“Guilty Conscience” is a bad song. Certainly, an interesting concept, but they lost me at the whole date raping a child section.

“Brain Damage” is a highlight, showing the best aspect of early Eminem: just being a tortured weirdo who never fit in. It’s based on a true story before becoming a revenge fantasy in the last leg of the song until Eminem’s mother knocks his freaking head off with the TV remote. “If I Had” continues this little hot streak, Em rapping over a pretty simple beat, discussing the struggles of being broke white trash, and doing so quite well. The repetition of the word ‘tired’ can be a little mind-numbing, but you do feel bad for the guy. It’s an okay song, but I wish he didn’t say “I'd make the world suck my dick without a condom on while I'm on the john,” in the chorus.

“’97 Bonnie & Clyde” is probably peak horror-core Em. It’s another simplistic beat with swelling choral vocals and some record scratching. It’s a pretty eerie track that conveys this evil dichotomy of Marshall’s capacity to love – romance is not his… strong suit, but he does sound like a natural father. The fact that he snuck his daughter into the studio to record her baby noises in a song about disposing of her mother’s body is an interesting addition, for better or for worse. It’s a pretty good song, a standout on the album.

“Role Model” has a nice beat from Dre, a pleasant guitar lick with a boom-bap bass. We’re back to offensive lyrics, and this track is a lot better than “My Name Is”. There’s some brutal wordplay in the first verse: “hit the trees harder than Sonny Bono,” namely, but the second verse is just a bunch of filler pop culture lines that rhyme well enough. “Jumped in a Chickenhawk cartoon with a cape on / and beat up Foghorn Leghorn with an acorn.” It just isn’t clever, and I don’t know who’s finding humor in these lines. When I was wee-lad, I found the chorus and outro to be obscenely funny and quotable, but I was also eleven. This track also has the first diss towards Lauryn Hill, a one-sided beef that I will touch on later.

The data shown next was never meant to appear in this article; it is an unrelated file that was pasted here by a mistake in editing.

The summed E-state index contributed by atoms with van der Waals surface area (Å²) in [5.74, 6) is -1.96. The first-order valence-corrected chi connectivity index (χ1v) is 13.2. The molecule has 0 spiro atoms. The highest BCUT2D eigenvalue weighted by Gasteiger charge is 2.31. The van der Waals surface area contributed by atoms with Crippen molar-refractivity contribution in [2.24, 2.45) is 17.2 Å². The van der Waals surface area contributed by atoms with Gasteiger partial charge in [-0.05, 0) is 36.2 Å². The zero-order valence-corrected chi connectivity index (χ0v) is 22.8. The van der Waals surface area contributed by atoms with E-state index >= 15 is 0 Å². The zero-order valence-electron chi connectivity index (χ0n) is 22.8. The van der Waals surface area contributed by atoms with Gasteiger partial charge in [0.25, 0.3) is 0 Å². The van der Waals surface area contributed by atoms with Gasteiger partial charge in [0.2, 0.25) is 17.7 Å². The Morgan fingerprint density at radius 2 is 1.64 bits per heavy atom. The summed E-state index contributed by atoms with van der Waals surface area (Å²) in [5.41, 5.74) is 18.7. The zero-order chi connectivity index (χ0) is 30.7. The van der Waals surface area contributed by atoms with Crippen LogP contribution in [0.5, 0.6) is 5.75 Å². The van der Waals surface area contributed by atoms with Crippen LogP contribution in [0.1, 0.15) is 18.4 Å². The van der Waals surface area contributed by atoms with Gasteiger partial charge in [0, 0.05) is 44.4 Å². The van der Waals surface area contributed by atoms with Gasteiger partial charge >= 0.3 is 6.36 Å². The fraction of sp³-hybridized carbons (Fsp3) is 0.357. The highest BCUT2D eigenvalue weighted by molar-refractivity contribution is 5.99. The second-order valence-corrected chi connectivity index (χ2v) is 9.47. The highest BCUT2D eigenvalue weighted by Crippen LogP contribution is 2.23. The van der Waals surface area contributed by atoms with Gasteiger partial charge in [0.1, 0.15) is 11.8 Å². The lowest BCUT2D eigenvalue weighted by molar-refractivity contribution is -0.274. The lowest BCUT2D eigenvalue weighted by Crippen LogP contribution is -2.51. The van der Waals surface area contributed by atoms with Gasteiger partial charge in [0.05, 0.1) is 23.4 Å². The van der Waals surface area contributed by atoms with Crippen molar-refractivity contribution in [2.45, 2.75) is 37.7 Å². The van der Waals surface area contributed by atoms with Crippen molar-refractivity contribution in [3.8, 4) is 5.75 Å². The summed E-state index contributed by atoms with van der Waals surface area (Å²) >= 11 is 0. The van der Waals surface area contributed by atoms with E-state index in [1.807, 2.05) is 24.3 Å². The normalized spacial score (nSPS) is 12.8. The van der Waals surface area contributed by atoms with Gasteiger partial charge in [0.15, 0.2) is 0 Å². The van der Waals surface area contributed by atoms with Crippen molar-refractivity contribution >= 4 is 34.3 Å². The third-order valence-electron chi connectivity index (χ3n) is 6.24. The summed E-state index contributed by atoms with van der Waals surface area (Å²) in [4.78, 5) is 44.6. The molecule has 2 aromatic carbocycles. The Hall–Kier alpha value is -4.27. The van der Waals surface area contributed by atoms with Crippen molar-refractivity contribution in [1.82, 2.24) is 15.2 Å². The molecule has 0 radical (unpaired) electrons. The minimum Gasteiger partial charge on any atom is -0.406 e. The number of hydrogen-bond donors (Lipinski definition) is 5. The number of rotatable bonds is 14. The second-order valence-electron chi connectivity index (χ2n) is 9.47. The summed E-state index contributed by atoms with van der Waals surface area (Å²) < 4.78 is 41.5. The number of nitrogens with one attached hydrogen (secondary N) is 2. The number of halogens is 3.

Is Ken Kaniff funny? It’s a staple feature on these albums, and I’m somewhere in between. The joke is ‘haha gay,’ but I have a refined, nuanced taste for these skits. The Slim Shady LP skit fits in with the general tone of “I, Marshall Mathers, am a little baby infant that thinks that homosexuality is gross, and it is funny when people die.”

“Cum on Everybody” is annoying. Our first line is “My favorite color is red, like the bloodshed / from Kurt Cobain’s head when he shot himself dead.” Why? Why did you feel inclined to say that? I’m not offended, it just is objectively not funny. It’s just crickets. It rhymes, just like “I have a wardrobe with an orange robe,” as he says a few lines later, but that is all. No funny, no laugh. The chorus is misery, and the joke is “cum is kinda like come.” I, Will Cummings, have never once heard this joke, and am very impressed with this ingenuity. “I’m bored out of my gourd, so I took a hammer / and nailed my foot to the floorboard of my Ford.” What is he saying? His punchlines are non-sequiturs! They just rhyme, and that is all the substance there is. And this is just the beginning of it. It gets so, so much worse as he gets into his later albums. He just provokes dark imagery without saying anything. It’s a child doodling a decapitated bully (or pop culture icon) with a crayon. There is nothing here!